Where is there room for startup companies who can disrupt industrial technology?

I was recently pondering this problem—and indeed, I consider it a problem.

Inductive Automation did it years ago partly with a state-of-the-art technology, but mostly it was by building a company that could be profitable with a disruptive pricing model.

ThingWorx did some cool things. But it exited via acquisition by PTC, which combined it with Kepware into a new division. I’m not sure, yet, the extent of disruption that has caused.

Then I had an introduction to two CEOs of very interesting start ups. Check out yesterday’s thoughts on a new take of AI, voice applications, and maintenance.

This post is about UrsaLeo freshly off a chat with CEO John Burton. It’s a story about software, science, and Raspberry Pi.

The story begins with a Google cloud based platform which is enterprise ready (can support 500K messages a second on a mid-range server). It’s also highly secure—separate servers for user login and data which communicate via a secure certificate, so a hacker can’t get into the data side with a user name and login.

Burton told me, “Today we take in sensor data (mostly environmental), store it, display on dashboards, and make it available for download. We also have a robust events / alerts engine almost ready for rollout that will generate email, text, Slack messages and also can be used to control equipment (turn things on/off etc.). Our provisioning process includes create an account on our website, enter a serial number (type or scan), and boot the device. Certificates are installed automatically and a virtual server spun listening for data from the device.”

In the area of object recognition, they are working with a new class of AI chips (Google, NVIDIA) making it possible to run machine learning algorithms at the edge. Combine with a $30 camera and a Raspberry Pi and you have a 1-2 frames / second object recognition system that can be trained to recognize 20-30 separate objects. “We’re using this to look at nuts welded to a steel plate for a customer in the UK (are the nuts the right size, in right locations?). This is their biggest source of customer returns.”

When you combine 3 or more cameras doing object recognition you can triangulate to do 3D positioning with reasonable accuracy. This is a great edge application.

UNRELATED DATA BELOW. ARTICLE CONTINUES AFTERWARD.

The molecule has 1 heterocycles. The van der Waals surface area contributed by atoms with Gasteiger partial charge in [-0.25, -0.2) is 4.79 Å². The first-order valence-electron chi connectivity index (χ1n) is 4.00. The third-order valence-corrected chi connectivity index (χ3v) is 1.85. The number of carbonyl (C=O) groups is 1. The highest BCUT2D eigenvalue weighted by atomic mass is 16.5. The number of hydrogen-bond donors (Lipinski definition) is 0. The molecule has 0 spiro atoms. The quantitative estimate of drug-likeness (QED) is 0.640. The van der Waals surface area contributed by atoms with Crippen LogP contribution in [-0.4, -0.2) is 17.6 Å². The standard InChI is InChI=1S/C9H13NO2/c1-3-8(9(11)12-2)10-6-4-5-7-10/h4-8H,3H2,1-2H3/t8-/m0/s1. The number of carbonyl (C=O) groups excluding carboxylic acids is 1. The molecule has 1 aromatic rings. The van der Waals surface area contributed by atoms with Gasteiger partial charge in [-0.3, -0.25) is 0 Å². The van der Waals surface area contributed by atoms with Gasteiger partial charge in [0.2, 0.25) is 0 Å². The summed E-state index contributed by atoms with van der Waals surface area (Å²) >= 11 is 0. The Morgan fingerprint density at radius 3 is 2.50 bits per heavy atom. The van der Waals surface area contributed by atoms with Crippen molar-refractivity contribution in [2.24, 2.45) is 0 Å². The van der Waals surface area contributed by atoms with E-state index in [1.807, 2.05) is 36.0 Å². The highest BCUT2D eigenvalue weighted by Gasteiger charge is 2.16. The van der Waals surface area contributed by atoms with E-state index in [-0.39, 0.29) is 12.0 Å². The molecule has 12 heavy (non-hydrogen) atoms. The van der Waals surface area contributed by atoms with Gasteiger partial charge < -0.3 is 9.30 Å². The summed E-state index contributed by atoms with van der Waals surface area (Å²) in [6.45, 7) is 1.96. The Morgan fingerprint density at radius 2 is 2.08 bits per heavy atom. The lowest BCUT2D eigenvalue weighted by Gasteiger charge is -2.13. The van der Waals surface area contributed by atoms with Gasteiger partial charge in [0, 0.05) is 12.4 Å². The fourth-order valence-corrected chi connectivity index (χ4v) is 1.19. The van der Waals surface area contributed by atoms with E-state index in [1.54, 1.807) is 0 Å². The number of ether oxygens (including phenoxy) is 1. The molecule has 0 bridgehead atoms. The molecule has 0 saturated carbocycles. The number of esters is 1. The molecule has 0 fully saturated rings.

Not to be ignored is another current digital trend—Digital Twinning. For UrsaLeo, this means 3D models combined with real time data. “We have a unique way of creating the 3D models utilizing technology one of the founders developed. You can click and drag objects together while wearing a VR headset. The approach being used everywhere else is to utilize gaming technology (Unreal engine or Unity engine) which is very expensive. You need a game developer to drive them as well. So add the 3D positioning with a digital twin and we can start to show goods moving through a facility in real time.”

An Industrial Internet of Things (IIoT) project can easily run into the millions of dollars. UrsaLeo is developing its technology with a combination of low cost single board computers, cameras, and AI devices combined with inexpensive digital twinning technology. This means a mid-sized manufacturer can get a sophisticated IIoT system for maybe $30K (and then ongoing cloud charges).

“We also think it’s important to make the system as open as possible so it can be connected to any hardware and also send it’s data to other applications. We’ve defined API’s for the sensors and on the cloud side we have a REST API, also a web hook, and a web streaming API. We think this approach is going to give the big monolithic players a tough time and also open up many new customers.”

There is a lot here to digest. I can think of a large number of my contacts in the industry who would be very interested in this. Stay tuned, I’m sure.

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